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confusticate (kuhn-FUHS-ti-keyt) - v., (U.S., inf.) to confuse, confound, bewilder.

Especially by making things complicated. This dates back to around 1850 -- another colorful 19th century pseudolatinate coinage, a portmanteau of confuse and complicate. The contemporary version is, of course, confuscate. Despite being used primarily in the U.S., Bilbo Baggins uses it in The Hobbit.



Jul. 25th, 2017 08:05 am
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fishify (FISH-i-fai) - v., to turn into fish; (fig.) to drench in water (making as wet as a fish).

Thanks Shakespeare for ensuring this one survives, with Mercutio taunting Romeo, "Without his Roe, like a dried herring. O flesh, flesh, how art thou fishified?" (where Roe is both short for Rosaline, with whom he assumes Romeo has just spent the night, and another name for milt, or fish semen -- apparently Romeo is pale from his night's exertions with Juliet).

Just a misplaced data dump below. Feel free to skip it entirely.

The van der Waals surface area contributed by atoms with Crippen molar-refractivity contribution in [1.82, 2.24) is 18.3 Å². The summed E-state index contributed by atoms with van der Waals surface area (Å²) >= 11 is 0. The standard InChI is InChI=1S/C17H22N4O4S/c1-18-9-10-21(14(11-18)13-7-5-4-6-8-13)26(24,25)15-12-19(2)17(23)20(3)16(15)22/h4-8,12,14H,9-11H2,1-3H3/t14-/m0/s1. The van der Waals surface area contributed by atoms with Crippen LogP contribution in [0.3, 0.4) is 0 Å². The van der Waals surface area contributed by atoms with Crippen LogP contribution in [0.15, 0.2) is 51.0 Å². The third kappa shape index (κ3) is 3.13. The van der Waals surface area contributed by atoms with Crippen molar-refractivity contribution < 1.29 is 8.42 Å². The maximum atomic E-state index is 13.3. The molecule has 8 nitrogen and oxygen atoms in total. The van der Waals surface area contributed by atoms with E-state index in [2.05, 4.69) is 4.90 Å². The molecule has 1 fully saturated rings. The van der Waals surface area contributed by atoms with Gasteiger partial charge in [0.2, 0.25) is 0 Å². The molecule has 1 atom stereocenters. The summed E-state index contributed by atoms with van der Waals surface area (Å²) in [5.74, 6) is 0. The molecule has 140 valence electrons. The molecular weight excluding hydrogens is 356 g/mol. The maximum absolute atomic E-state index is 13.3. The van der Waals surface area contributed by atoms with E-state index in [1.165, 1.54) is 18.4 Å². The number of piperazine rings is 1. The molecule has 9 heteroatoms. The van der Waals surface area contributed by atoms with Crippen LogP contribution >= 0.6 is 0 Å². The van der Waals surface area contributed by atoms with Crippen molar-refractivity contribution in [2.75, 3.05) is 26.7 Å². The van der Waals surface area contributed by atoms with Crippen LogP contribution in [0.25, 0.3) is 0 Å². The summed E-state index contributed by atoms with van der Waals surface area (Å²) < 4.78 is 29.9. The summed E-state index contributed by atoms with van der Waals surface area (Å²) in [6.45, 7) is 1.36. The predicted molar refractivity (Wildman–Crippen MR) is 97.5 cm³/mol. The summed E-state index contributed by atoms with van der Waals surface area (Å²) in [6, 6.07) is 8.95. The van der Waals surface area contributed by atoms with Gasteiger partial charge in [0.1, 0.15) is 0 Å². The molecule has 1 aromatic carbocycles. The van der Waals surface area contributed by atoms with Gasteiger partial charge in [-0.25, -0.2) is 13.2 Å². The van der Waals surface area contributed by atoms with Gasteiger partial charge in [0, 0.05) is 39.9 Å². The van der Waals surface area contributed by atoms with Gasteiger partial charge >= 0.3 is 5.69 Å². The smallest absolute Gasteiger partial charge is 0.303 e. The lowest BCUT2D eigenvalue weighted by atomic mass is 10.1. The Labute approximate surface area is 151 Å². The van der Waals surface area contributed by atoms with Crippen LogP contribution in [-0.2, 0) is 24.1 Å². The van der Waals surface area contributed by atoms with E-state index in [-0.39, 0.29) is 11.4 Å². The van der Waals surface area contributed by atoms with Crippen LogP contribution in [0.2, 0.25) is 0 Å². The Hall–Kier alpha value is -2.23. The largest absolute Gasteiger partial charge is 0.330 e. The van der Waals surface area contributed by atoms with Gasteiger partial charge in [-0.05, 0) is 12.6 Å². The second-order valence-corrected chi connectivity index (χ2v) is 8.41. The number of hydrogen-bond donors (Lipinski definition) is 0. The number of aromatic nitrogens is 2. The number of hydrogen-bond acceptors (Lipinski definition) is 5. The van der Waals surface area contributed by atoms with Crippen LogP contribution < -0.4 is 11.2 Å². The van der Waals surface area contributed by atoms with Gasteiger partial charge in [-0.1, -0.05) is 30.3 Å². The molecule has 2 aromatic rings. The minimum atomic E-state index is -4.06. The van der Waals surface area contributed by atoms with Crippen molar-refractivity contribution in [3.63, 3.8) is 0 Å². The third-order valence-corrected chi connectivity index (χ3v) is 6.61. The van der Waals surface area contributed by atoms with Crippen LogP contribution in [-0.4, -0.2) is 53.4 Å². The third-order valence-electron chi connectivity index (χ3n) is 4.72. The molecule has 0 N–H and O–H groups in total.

Jul. 24th, 2017 07:44 am
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yaffle (JAH-fuhl) - n., the European green woodpecker (Picus viridis).

Also called yaffingale, yappingale, laughing Betsy, yuccle, hickwall, rain-bird, weather-cock, and nickel pecker. The name is imitative of its laughing call.



Jul. 21st, 2017 08:45 am
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cursorial (kur-SOHR-ee-uhl) - adj., adapted for running.